It is a generally accepted fact that we (US & Canada) are experiencing an “Opioid Epidemic.” The President of the United States, Donald Trump, recently declared this epidemic a National Health Emergency and signed an Executive Order to provide authority to various government departments regarding a rapid response plan. The Center for Disease Control and Prevention reports that around 1,000 people a day need to be treated in relation to the effects of opioid use and 33,000 people died during the year of the study (CDC, 2015). Worse still is a death rate of 52,000 during the following year as reported by Attorney General Jeff Sessions. The situation continues to deteriorate due to the illegal market using additives such a carfentanil to increase the effect of street Heroin while lowering the cost. This synthetic opioid is so powerful that two crystals similar in size to salt is lethal. Clandestine manufacturers do not have the pharmaceutical expertise to transform the crystalline substance to powder and blend it with the Heroin in consistent measured doses, making it inevitable that the strength varies significantly even within small quantities such as 1 gram. Accidental lethal doses are now becoming common, increasing the already disastrous mortality rate.Medical prescribers are also a huge part of this complicated problem. In the 15 years preceding the report of opioid deaths, prescriptions for opioids quadrupled but there was no change in the amount of pain reported, and significantly, the number of deaths involving prescription opioid overdoses also quadrupled (CDC, 2016). The role of pharmaceutical companies is also significant as their sales reps are the primary source of information for a lot of woefully under trained doctors.
The amount of overdose events is so prolific that it is common for fire and police departments to administer a revival drug (opioid antagonist) called naloxone (Narcan) in addition to paramedics. This requires additional training and accountability depending on the route of administration. There is a nasal mist, an intermuscular injection device similar to an epi-pen and intravenous injection.
What we have here is a situation that is out of control and growing worse over time. Doctors, feeling societal pressure, have drastically reduced their prescribing of opioids but unfortunately this has had the effect of legitimate pain management patients to be undertreated and often being forced to turn to the illegal market for relief; compounding the problem.
This is an instance that calls for more government regulation. Doctors should be certified before prescribing opioids and the training must be consistent and meet specific national and eventually international standards. First responders also need standardized training, not only on administering revival medication but on the nature of addiction and the need to stop seeing addiction as a crime in and of itself. Addicts will commit crimes to pay for their drugs but an education is desperately needed to combat current biases and treat addicts as people in need of assistance instead of prison. Then we have the problem of the criminal element that manufactures, imports and distributes opioids. In addition to narcotic interdiction and more security at our borders, a change in criminal enforcement policy as well as drug classification changes need to be addressed if we are to eliminate the illegal drug trade and the criminality associated with it. This can only be accomplished through government regulation which will, in some cases, result in less criminal sanctions and more evidence based treatment programs as well as substance use education. Indeed, more regulation will lead to less criminal enforcement but it is only through regulation that standards can be set for a transfer of responsibility from law enforcement to health care. Opioids are a particular class of narcotics that have far reaching effects when a human becomes physically dependent. When the drug dose is reduced or stopped, the physical and mental distress of the patient is extreme. The abstinence syndrome or “withdrawal” period can last for weeks or months. The ordeal is so onerous that 30-91% of those opioid dependent persons attempting a detoxification program give up and drop out (Singh and Basu, 2004) only to return to opioid use and the risk of adverse consequences up to and including death by overdose. The trauma this causes families, loved ones and colleagues cannot be measured accurately. A government’s first responsibility is to the safety of its citizens. The Opioid Epidemic is most emphatically a Public Safety issue and it is the responsibility of the government to serve its citizens and put regulations in place.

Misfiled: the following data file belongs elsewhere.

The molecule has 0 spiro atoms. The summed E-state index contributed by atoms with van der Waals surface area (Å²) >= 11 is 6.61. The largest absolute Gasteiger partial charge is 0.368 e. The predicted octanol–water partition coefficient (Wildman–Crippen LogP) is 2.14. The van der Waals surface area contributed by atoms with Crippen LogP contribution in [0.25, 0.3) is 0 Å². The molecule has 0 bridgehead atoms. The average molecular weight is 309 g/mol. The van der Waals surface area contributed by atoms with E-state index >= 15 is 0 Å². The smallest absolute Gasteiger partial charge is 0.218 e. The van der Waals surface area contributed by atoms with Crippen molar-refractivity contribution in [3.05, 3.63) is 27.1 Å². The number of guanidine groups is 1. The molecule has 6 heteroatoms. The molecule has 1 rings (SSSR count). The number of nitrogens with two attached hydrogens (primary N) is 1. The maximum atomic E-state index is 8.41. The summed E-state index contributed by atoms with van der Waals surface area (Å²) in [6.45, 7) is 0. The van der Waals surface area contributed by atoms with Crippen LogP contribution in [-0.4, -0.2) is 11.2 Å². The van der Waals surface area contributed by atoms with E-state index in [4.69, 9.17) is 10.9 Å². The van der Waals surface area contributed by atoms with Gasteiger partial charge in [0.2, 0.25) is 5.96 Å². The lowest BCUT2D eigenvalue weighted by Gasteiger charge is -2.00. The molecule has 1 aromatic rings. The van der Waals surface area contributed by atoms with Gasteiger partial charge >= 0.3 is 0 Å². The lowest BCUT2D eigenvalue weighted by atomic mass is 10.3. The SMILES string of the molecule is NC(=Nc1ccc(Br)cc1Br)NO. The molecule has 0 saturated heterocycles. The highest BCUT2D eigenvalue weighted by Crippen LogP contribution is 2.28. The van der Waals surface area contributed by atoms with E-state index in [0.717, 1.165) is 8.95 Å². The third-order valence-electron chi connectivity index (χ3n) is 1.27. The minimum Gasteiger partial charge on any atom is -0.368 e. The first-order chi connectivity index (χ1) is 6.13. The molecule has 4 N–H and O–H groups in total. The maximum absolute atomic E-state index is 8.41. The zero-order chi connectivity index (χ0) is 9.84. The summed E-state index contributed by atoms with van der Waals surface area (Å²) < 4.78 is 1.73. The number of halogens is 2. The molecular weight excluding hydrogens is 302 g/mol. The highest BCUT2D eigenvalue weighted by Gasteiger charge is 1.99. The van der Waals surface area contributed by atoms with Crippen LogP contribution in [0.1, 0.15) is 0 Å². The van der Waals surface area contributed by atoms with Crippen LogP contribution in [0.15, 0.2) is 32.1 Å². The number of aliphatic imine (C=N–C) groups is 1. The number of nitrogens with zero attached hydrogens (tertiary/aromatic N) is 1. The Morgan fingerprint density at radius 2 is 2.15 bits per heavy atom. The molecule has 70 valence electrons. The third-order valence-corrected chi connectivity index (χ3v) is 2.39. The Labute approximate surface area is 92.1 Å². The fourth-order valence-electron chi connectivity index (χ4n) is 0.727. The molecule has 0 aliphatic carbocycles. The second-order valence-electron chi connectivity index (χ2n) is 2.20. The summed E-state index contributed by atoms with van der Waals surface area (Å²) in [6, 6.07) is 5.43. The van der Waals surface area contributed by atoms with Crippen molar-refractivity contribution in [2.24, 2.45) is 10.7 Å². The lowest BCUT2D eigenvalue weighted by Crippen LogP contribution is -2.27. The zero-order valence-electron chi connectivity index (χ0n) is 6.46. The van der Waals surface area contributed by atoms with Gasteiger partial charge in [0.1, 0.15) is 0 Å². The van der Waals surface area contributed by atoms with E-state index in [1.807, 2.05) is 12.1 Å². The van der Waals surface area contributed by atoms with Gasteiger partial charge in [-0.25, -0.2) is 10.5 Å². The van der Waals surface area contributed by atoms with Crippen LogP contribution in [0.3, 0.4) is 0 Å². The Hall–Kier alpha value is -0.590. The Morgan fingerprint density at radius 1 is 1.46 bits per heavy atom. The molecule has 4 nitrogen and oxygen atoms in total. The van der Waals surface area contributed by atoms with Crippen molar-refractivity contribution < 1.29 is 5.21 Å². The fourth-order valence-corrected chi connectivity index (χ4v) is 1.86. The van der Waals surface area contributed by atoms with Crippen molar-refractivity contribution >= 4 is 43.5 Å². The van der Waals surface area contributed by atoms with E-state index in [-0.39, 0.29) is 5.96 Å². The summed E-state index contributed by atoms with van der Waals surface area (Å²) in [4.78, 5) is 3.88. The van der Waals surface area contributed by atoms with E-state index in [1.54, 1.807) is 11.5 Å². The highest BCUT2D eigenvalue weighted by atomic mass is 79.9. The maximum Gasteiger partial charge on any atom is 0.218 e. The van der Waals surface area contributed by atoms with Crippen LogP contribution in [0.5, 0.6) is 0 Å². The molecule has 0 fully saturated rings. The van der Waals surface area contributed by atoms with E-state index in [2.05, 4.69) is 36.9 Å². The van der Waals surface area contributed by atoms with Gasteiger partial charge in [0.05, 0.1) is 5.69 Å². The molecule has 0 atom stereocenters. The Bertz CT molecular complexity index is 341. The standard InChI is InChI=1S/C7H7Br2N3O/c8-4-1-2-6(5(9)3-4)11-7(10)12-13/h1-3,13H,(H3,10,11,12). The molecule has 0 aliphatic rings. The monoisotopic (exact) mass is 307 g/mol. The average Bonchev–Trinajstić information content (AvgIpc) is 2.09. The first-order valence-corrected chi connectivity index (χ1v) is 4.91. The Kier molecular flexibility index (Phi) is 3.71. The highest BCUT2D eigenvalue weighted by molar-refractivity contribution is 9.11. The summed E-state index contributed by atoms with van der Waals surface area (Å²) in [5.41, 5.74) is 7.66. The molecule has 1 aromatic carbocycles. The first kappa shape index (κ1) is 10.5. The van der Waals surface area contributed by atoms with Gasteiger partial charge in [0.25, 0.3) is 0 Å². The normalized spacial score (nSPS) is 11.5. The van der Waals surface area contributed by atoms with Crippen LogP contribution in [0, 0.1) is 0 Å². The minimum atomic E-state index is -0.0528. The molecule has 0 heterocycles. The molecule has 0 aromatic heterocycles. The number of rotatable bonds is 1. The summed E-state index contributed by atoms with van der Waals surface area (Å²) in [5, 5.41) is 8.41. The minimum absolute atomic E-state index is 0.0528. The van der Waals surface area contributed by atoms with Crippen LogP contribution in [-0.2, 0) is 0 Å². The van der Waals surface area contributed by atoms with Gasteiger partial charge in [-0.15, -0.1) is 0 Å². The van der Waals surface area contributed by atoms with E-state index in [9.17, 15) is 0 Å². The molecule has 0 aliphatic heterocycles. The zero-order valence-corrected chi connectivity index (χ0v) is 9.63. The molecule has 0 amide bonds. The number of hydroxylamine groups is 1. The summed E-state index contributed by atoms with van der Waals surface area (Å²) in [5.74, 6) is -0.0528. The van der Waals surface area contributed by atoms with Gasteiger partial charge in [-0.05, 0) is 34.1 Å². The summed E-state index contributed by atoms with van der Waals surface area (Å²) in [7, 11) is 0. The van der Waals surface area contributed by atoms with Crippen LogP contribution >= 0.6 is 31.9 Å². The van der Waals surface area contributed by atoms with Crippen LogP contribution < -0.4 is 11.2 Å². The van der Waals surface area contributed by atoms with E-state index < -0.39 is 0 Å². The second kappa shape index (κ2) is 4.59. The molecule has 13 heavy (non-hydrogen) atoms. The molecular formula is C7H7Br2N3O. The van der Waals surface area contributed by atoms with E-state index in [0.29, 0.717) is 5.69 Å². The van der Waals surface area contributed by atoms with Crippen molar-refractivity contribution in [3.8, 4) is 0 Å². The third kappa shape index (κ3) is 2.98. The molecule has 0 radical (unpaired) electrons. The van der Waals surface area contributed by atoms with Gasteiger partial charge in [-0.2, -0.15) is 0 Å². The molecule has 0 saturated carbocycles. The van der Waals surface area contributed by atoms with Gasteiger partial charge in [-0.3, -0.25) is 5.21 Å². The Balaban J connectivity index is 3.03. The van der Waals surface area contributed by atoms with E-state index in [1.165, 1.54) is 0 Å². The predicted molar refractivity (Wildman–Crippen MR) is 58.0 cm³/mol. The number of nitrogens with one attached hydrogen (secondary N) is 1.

I am suggesting a 7 point strategy:
- Treatment: Treat the physical dependence and provide psychological counselling to the patients.
- Education: Initiate an education program that begins at an early age all the way through high school in an effort to prevent this from reoccurring. Prevention is preferable to treatment after the fact.
- Decriminalization: Initiate Drug Courts to refer drug related cases to treatment programs without the stigma of a criminal record that could adversely affect the citizen for life. [This will meet with public resistance and may take time to develop an ethical coercion campaign to educate them on the benefits]
- Regulation: Pharmaceutical companies need to be regulated and held accountable for both their production and marketing of opioid medications.
- Certification: Doctors need to be trained and certified in pain management and treatment requiring recertification to ensure best practices and avoid undertreating legitimate pain patients.
- Interdiction: Increase interdiction of illegal narcotics domestically while securing international borders.